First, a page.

Letter to the Editor

Maria Scruggs

Dear Editor,

In 2 Timothy 2:15 & 16 the Apostle Paul is encouraging the evangelist Timothy to stray away from idle chatter because words can be twisted. Moreover he is encouraging him to study the word of God for himself and also to be diligent in working toward excellence because God is not a God of mediocrity.

During the course of my life, I have worked hard at understanding the systems of government that control our everyday lives. Therefore when I stand before any governing body to advocate for my community, particularly our children, I am not ashamed because I know that I am standing on truth and can support what I am advocating for with facts. Unfortunately, once again I can’t say that for our current administration that occupies City Hall.

Monday night the City of St. Petersburg’s economic development staff presented a “draft” of a community redevelopment plan, supposedly aimed at improving the quality of life in the area of south St. Petersburg designated as a Community Redevelopment Area or CRA.

This process is winding down after a series of meetings that will ultimately culminate with yet another plan aimed at helping the “poor and the down trodden,” mostly African Americans. Having participated in these processes many times since my return to St. Petersburg, I can predict the outcome, but I always participate with every new mayor and his administration in hopes things will be different — once again I am disappointed!

In March 2014, I and other stakeholders within the early childhood education community began meeting with Deputy Mayor Kanika Tomalin and  others  for two reasons:  to educate them on the fact that all of the elementary schools that primarily serve  African-American children have been D or F schools since 2009, and secondly  for the city to build an administrative umbrella that could help the independent homecare providers and center providers south of Central Avenue become “quality” early childhood programs.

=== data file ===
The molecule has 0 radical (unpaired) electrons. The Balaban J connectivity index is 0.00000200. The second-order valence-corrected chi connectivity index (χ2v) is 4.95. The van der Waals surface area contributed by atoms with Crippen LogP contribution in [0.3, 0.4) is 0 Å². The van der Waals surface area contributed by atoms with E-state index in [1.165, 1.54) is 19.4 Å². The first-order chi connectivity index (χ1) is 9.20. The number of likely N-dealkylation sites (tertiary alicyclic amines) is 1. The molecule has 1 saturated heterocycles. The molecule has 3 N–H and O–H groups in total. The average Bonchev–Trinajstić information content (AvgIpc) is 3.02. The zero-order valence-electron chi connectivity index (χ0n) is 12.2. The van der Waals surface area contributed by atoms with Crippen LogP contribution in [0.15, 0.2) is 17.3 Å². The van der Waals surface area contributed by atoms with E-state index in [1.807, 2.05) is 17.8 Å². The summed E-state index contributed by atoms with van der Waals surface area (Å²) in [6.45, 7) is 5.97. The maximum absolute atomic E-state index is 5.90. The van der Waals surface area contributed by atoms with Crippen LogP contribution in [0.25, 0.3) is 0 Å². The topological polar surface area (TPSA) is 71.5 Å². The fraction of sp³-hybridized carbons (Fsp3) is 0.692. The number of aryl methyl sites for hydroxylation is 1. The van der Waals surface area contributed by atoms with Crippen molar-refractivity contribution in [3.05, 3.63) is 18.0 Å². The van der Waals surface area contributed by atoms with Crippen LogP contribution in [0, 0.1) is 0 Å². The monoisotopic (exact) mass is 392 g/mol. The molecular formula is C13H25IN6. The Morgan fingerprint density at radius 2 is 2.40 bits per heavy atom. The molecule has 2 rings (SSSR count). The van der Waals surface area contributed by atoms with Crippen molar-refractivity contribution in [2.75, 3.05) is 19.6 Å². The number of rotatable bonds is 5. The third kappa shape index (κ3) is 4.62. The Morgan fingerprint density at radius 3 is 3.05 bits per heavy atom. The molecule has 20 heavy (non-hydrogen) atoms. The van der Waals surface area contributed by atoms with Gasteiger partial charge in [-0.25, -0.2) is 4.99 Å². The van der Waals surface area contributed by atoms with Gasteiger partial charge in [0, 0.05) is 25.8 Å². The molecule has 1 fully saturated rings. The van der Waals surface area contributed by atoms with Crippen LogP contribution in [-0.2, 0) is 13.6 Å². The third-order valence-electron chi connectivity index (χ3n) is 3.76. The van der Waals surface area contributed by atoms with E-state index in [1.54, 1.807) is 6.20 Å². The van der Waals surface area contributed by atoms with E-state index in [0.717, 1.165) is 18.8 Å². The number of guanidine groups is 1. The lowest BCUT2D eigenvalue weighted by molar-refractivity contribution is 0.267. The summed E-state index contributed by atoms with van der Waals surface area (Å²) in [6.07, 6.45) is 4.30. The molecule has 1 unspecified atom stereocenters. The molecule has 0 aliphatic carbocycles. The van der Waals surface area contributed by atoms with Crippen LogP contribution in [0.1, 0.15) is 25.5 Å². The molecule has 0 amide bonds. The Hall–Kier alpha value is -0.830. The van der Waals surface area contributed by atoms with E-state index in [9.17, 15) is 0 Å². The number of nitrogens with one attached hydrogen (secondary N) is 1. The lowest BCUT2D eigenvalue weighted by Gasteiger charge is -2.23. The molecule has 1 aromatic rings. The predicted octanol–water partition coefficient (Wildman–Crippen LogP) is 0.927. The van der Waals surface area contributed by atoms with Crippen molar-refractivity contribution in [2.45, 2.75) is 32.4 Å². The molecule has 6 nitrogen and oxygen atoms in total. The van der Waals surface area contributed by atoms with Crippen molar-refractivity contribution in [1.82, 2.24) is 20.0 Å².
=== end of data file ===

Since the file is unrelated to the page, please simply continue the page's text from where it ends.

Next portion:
Without going into a long diatribe about our presentations in summary we were stating that if given the level of support needed early childcare centers and homes were in the best position to prepare our children to enter kindergarten ready to learn. This is an economic development strategy that is supported by the research and occurring in progressive communities around the country.

It is unfortunate for our community that the very people whom represent us and whom have heard these presentations were some of the very people who spoke against the city supporting quality early childhood education in south St. Pete, either by their silence or by comments that conveyed the message.

The city of St. Petersburg, under the leadership of Mayor Rick Kriseman, Deputy Mayor Kanika Tomalin and Councilman Wengay Newton, has no vested interest in the substantive economic growth of south St. Petersburg or in the investment of our children. They have loudly and boldly proclaimed by their inaction it is business as usual. They have made it clear they will continue to take token steps such as chipping in to St. Petersburg College’s scholarship fund for teachers and paying academically strong children $10 per hour to read to our children, as evidence of their support for our children and our community!

City staffers present this plan as a “multifaceted revitalization effort that embraces both traditional ‘placed-based’ economic development strategies customary to redevelopment plans as well as ‘people-based’ strategies that seek to improve the education, workforce readiness and workforce training opportunities for the residents of south St. Petersburg.”

However, this plan represents nothing more than traditional redevelopment strategies that have been repackaged and a hodge-podge of other projects that money will be thrown at, and once again, as a community we will see very little to no return on the taxpayer’s investment!

Sad for citizens of south St. Petersburg; the sun will not be shining on them!


Maria L. Scruggs

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